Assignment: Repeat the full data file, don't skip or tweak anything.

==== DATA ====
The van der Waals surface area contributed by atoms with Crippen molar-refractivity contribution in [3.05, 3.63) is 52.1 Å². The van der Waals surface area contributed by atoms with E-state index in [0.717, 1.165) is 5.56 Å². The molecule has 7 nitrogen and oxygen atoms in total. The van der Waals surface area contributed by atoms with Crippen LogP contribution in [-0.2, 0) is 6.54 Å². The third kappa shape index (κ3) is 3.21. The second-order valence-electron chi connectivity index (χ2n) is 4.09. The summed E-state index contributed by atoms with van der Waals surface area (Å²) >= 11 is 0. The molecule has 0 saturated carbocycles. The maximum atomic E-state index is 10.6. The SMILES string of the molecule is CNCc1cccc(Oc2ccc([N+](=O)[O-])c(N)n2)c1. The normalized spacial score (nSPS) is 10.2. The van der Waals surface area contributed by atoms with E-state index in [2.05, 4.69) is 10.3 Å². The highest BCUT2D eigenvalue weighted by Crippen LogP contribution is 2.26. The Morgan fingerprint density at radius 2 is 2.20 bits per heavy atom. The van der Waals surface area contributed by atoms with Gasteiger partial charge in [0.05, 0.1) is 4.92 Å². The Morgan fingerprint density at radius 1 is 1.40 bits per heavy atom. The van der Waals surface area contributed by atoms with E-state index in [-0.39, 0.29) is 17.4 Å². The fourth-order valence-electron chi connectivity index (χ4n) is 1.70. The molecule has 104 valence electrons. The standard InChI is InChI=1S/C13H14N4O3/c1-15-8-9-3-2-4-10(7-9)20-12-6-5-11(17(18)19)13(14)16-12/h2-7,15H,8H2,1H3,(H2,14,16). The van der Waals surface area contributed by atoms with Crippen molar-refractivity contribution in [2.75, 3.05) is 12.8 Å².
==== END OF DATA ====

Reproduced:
The van der Waals surface area contributed by atoms with Crippen molar-refractivity contribution in [3.05, 3.63) is 52.1 Å². The van der Waals surface area contributed by atoms with E-state index in [0.717, 1.165) is 5.56 Å². The molecule has 7 nitrogen and oxygen atoms in total. The van der Waals surface area contributed by atoms with Crippen LogP contribution in [-0.2, 0) is 6.54 Å². The third kappa shape index (κ3) is 3.21. The second-order valence-electron chi connectivity index (χ2n) is 4.09. The summed E-state index contributed by atoms with van der Waals surface area (Å²) >= 11 is 0. The molecule has 0 saturated carbocycles. The maximum atomic E-state index is 10.6. The SMILES string of the molecule is CNCc1cccc(Oc2ccc([N+](=O)[O-])c(N)n2)c1. The normalized spacial score (nSPS) is 10.2. The van der Waals surface area contributed by atoms with E-state index in [2.05, 4.69) is 10.3 Å². The highest BCUT2D eigenvalue weighted by Crippen LogP contribution is 2.26. The Morgan fingerprint density at radius 2 is 2.20 bits per heavy atom. The van der Waals surface area contributed by atoms with Gasteiger partial charge in [0.05, 0.1) is 4.92 Å². The Morgan fingerprint density at radius 1 is 1.40 bits per heavy atom. The van der Waals surface area contributed by atoms with E-state index in [-0.39, 0.29) is 17.4 Å². The fourth-order valence-electron chi connectivity index (χ4n) is 1.70. The molecule has 104 valence electrons. The standard InChI is InChI=1S/C13H14N4O3/c1-15-8-9-3-2-4-10(7-9)20-12-6-5-11(17(18)19)13(14)16-12/h2-7,15H,8H2,1H3,(H2,14,16). The van der Waals surface area contributed by atoms with Crippen molar-refractivity contribution in [2.75, 3.05) is 12.8 Å².